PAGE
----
Oh, Pete Rose. Years after allegations of him illicitly gambling on the sport he played forced him from Major League Baseball—and apparently permanently kept him from induction into the Hall of Fame—his name still manages to pop up and make waves. Earlier this year, I discovered that Rose had found a way to make money by selling baseballs bearing his autograph…along with bizarre admissions and apologies for things he may or may not have ever done (such as being the first man on the moon or screwing up the economy, among others).
Earlier this week, Rose has appeared in the world of sports collectibles yet again. An article in the Philadelphia Inquirer reports that the five-page, 1989 document that banned Rose from baseball forever has gone on the auction block at Goldin Auctions of New Jersey. The contract features Rose’s signature, as well as that of then-baseball commissioner Bart Giamatti. In addition to banning Rose from the sport that made him famous, it also does not feature an admission from Rose of any wrongdoing.
The significance of the contract is indisputable: Pete Rose is one of American sports’ most infamous figures—a combination of his achievement of earning the most hits in baseball history, and his subsequent disgrace. But the document’s value seems to be far more of a question mark. The auction house’s owner, Ken Goldin, estimates that the contract could fetch more than $500,000, and has set the opening bidding at $100,000. By contrast, the article cites another auction house owner, David Hunt, who believes that collectors will stay away from the piece because of the taint Rose’s name brings.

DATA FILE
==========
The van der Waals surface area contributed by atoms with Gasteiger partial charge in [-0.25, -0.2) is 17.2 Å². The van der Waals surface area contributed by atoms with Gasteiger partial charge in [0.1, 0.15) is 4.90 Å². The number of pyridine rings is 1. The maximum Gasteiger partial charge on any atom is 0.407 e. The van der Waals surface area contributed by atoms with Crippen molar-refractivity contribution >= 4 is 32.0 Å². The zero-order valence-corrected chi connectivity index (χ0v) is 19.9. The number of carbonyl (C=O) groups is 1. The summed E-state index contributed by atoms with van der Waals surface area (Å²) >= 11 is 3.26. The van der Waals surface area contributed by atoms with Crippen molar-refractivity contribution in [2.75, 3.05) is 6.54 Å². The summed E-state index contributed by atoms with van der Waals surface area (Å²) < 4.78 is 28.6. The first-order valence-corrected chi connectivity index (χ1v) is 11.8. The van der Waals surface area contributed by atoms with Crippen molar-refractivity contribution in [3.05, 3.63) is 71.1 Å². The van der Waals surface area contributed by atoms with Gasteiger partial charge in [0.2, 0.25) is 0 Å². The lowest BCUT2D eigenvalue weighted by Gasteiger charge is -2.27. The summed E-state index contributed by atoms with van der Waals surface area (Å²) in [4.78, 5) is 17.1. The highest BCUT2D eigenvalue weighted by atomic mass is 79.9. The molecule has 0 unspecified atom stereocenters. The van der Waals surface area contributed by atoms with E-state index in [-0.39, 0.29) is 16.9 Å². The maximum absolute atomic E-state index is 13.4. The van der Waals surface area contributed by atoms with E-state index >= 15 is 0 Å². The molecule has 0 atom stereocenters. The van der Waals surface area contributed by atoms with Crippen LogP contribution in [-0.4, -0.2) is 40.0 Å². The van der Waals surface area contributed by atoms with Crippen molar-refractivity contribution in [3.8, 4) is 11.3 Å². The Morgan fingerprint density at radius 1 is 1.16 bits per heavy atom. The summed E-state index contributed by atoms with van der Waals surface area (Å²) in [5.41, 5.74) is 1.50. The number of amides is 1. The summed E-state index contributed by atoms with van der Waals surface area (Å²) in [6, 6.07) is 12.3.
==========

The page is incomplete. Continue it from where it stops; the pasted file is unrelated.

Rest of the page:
So far, it looks like Hunt may have the right of it. The auction began on Monday and will run for over a month…and there are no bids as of yet. Obviously there’s plenty of time for big spenders to swoop in and try to buy the contract. But don’t be surprised if sports fans choose to spend their cash elsewhere.
[Via Philadelphia Inquirer]